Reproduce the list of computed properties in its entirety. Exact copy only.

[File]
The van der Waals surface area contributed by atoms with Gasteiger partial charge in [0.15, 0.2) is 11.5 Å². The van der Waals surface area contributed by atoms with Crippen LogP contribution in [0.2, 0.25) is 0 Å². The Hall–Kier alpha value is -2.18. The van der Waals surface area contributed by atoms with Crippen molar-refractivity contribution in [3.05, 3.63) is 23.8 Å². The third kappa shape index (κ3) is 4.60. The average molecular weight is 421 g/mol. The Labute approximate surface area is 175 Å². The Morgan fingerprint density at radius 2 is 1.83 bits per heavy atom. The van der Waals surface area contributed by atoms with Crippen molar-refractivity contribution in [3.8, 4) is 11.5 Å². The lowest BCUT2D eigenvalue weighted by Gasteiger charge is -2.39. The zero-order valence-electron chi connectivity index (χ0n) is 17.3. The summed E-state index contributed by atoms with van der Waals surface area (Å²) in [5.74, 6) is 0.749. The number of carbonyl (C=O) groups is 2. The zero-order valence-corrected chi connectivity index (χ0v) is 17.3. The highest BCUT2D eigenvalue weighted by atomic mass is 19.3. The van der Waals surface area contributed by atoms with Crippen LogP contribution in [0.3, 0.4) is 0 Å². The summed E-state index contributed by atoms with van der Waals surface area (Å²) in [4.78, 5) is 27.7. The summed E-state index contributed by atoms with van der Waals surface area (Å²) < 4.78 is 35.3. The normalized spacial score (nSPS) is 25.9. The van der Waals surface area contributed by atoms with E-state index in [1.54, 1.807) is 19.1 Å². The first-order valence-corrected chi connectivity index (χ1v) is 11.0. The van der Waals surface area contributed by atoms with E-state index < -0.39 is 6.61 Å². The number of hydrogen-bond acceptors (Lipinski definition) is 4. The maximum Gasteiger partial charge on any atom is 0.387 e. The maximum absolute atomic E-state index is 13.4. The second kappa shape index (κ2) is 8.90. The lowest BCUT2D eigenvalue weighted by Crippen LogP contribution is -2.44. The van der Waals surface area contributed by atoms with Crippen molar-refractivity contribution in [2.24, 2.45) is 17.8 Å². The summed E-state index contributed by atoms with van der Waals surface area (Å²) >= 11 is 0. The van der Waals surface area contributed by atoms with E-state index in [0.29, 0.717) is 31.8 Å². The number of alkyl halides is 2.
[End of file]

The van der Waals surface area contributed by atoms with Gasteiger partial charge in [0.15, 0.2) is 11.5 Å². The van der Waals surface area contributed by atoms with Crippen LogP contribution in [0.2, 0.25) is 0 Å². The Hall–Kier alpha value is -2.18. The van der Waals surface area contributed by atoms with Crippen molar-refractivity contribution in [3.05, 3.63) is 23.8 Å². The third kappa shape index (κ3) is 4.60. The average molecular weight is 421 g/mol. The Labute approximate surface area is 175 Å². The Morgan fingerprint density at radius 2 is 1.83 bits per heavy atom. The van der Waals surface area contributed by atoms with Crippen molar-refractivity contribution in [3.8, 4) is 11.5 Å². The lowest BCUT2D eigenvalue weighted by Gasteiger charge is -2.39. The zero-order valence-electron chi connectivity index (χ0n) is 17.3. The summed E-state index contributed by atoms with van der Waals surface area (Å²) in [5.74, 6) is 0.749. The number of carbonyl (C=O) groups is 2. The zero-order valence-corrected chi connectivity index (χ0v) is 17.3. The highest BCUT2D eigenvalue weighted by atomic mass is 19.3. The van der Waals surface area contributed by atoms with Crippen LogP contribution in [0.3, 0.4) is 0 Å². The summed E-state index contributed by atoms with van der Waals surface area (Å²) in [4.78, 5) is 27.7. The summed E-state index contributed by atoms with van der Waals surface area (Å²) < 4.78 is 35.3. The normalized spacial score (nSPS) is 25.9. The van der Waals surface area contributed by atoms with E-state index in [1.54, 1.807) is 19.1 Å². The first-order valence-corrected chi connectivity index (χ1v) is 11.0. The van der Waals surface area contributed by atoms with E-state index < -0.39 is 6.61 Å². The number of hydrogen-bond acceptors (Lipinski definition) is 4. The maximum Gasteiger partial charge on any atom is 0.387 e. The maximum absolute atomic E-state index is 13.4. The second kappa shape index (κ2) is 8.90. The lowest BCUT2D eigenvalue weighted by Crippen LogP contribution is -2.44. The van der Waals surface area contributed by atoms with Crippen molar-refractivity contribution in [2.24, 2.45) is 17.8 Å². The summed E-state index contributed by atoms with van der Waals surface area (Å²) >= 11 is 0. The van der Waals surface area contributed by atoms with E-state index in [0.29, 0.717) is 31.8 Å². The number of alkyl halides is 2.